Monitoring Land Use/Land Cover Change Using GIS and Remote Sensing: A Case Study of Chania Catchment, Kenya

James Ronoh, J. K. Kiptalaa, J. K. Mwangi


Sustainable Development Goal (SDG) number 15 focuses on life on land. It requires that we protect, restore and promote sustainable use of terrestrial ecosystems, sustainably manage forests, combat desertification, and halt and reverse land degradation and halt biodiversity loss. The challenge however is lack of sufficient historical land use and land cover information that will inform the policy makers the extent of land degradation. Land use and Land Cover (LULC) maps of a watershed gives an opportunity to visualise the areas covered by each class of LULC in order to quantify the ecological production and related ecosystem services generated in a river system. This study was thus carried out in Chania river system to demonstrate and validate the use of GIS and Remote sensing techniques as a means of providing LULC information. In order to carry out the LULC classification, Landsat 8 imageries with 30m resolution for February and March 2016 were downloaded from United States Geological Survey (USGS) site. For change detection, Landsat 7 imagery for February 2005 was used. Using the Environment for Visualizing Images (ENVI) software the imageries metadata were converted into reflectance by carrying out radiometric calibration. Maximum likelihood and Parallelepiped methods of classification were eventually used to carry out the classification. Maximum likelihood assumes that the pixel for each class in each band is normally distributed and calculates the probability that a given pixel belongs to a specific class. Parallelepiped classification uses a simple decision rule to classify multispectral data. If a pixel value lies above the low threshold and below the high threshold for all bands being classified, it is assigned to that class. Results between the two methods were compared against each other and the best result adopted. Maximum likelihood classification yielded a higher accuracy level of 97.99% and a Kappa Coefficient of 0.97. Eleven LULC classes were classified. The study revealed that GIS and remote sensing techniques provide sufficient means of detecting change in a catchment. In the Chania context the results revealed a substantive decline of forest cover by 7.78% in 11 years with a steep increase in built up areas, areas under tea, coffee and maize. The decline in forest cover and the increase in agricultural activity and settlements is an indicator that there are negative gains in SDG goal 15 and there is need for further efforts to sustainably manage forests.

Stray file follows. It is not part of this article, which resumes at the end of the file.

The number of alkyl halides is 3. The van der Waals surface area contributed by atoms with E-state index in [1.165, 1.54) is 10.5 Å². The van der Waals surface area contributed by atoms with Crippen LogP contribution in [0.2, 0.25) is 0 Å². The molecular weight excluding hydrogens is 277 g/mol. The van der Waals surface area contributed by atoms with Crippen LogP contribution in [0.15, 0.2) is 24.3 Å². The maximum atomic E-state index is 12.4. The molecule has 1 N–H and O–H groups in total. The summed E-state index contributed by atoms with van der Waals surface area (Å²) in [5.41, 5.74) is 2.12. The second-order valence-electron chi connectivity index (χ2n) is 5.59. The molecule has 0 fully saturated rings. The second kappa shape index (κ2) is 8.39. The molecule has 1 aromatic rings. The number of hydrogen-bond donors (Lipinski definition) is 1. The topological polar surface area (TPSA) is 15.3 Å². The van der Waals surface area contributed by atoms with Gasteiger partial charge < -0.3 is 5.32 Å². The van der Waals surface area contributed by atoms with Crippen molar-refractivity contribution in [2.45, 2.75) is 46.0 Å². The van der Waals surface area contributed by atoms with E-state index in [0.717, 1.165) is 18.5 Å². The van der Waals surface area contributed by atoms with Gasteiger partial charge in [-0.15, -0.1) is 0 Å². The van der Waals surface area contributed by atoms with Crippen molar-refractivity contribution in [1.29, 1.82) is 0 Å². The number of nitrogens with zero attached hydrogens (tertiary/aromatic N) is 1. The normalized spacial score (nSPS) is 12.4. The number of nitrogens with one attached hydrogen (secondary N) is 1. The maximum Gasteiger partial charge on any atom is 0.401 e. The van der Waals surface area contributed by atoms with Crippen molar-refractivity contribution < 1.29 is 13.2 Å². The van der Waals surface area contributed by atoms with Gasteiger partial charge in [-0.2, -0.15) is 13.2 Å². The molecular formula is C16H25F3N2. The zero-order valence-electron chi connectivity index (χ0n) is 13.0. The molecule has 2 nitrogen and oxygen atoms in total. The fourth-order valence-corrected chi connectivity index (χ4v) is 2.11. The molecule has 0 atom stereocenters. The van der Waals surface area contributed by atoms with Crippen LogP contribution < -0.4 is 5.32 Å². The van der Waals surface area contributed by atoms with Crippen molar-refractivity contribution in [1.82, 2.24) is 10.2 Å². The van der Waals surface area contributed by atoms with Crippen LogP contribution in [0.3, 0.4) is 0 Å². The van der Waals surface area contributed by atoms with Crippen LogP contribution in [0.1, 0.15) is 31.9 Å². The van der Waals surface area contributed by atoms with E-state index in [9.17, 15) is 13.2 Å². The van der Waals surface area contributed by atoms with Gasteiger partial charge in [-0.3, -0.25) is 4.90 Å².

Change Detection, Land Use Land Cover, Remote Sensing, Supervised Classification, Unsupervised Classification

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